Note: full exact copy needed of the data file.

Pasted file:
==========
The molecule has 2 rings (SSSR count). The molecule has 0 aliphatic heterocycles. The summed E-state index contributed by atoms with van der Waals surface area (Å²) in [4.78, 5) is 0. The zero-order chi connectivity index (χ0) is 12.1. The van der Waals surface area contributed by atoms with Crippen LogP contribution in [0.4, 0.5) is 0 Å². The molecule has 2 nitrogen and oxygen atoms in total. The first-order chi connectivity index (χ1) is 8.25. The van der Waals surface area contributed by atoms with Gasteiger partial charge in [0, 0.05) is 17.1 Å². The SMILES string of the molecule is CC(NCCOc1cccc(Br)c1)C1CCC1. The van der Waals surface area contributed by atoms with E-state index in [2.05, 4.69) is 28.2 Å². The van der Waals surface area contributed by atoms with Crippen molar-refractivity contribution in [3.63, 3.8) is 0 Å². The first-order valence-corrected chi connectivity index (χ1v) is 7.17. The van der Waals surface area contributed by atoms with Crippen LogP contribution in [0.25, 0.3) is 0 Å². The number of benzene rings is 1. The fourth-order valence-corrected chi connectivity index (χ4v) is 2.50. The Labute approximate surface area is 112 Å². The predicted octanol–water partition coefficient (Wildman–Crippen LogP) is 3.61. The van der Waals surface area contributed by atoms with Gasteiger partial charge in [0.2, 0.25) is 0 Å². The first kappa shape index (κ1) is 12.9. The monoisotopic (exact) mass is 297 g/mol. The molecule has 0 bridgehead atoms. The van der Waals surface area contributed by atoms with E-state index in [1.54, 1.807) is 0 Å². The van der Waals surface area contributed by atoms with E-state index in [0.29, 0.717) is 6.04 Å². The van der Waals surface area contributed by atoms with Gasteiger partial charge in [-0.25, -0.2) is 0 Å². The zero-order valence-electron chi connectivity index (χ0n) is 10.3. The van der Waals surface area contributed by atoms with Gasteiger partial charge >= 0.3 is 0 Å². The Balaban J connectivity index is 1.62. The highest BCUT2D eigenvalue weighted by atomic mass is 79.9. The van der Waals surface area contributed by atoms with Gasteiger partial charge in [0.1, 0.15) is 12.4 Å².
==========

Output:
The molecule has 2 rings (SSSR count). The molecule has 0 aliphatic heterocycles. The summed E-state index contributed by atoms with van der Waals surface area (Å²) in [4.78, 5) is 0. The zero-order chi connectivity index (χ0) is 12.1. The van der Waals surface area contributed by atoms with Crippen LogP contribution in [0.4, 0.5) is 0 Å². The molecule has 2 nitrogen and oxygen atoms in total. The first-order chi connectivity index (χ1) is 8.25. The van der Waals surface area contributed by atoms with Gasteiger partial charge in [0, 0.05) is 17.1 Å². The SMILES string of the molecule is CC(NCCOc1cccc(Br)c1)C1CCC1. The van der Waals surface area contributed by atoms with E-state index in [2.05, 4.69) is 28.2 Å². The van der Waals surface area contributed by atoms with Crippen molar-refractivity contribution in [3.63, 3.8) is 0 Å². The first-order valence-corrected chi connectivity index (χ1v) is 7.17. The van der Waals surface area contributed by atoms with Crippen LogP contribution in [0.25, 0.3) is 0 Å². The number of benzene rings is 1. The fourth-order valence-corrected chi connectivity index (χ4v) is 2.50. The Labute approximate surface area is 112 Å². The predicted octanol–water partition coefficient (Wildman–Crippen LogP) is 3.61. The van der Waals surface area contributed by atoms with Gasteiger partial charge in [0.2, 0.25) is 0 Å². The first kappa shape index (κ1) is 12.9. The monoisotopic (exact) mass is 297 g/mol. The molecule has 0 bridgehead atoms. The van der Waals surface area contributed by atoms with E-state index in [1.54, 1.807) is 0 Å². The van der Waals surface area contributed by atoms with E-state index in [0.29, 0.717) is 6.04 Å². The van der Waals surface area contributed by atoms with Gasteiger partial charge in [-0.25, -0.2) is 0 Å². The zero-order valence-electron chi connectivity index (χ0n) is 10.3. The van der Waals surface area contributed by atoms with Gasteiger partial charge >= 0.3 is 0 Å². The Balaban J connectivity index is 1.62. The highest BCUT2D eigenvalue weighted by atomic mass is 79.9. The van der Waals surface area contributed by atoms with Gasteiger partial charge in [0.1, 0.15) is 12.4 Å².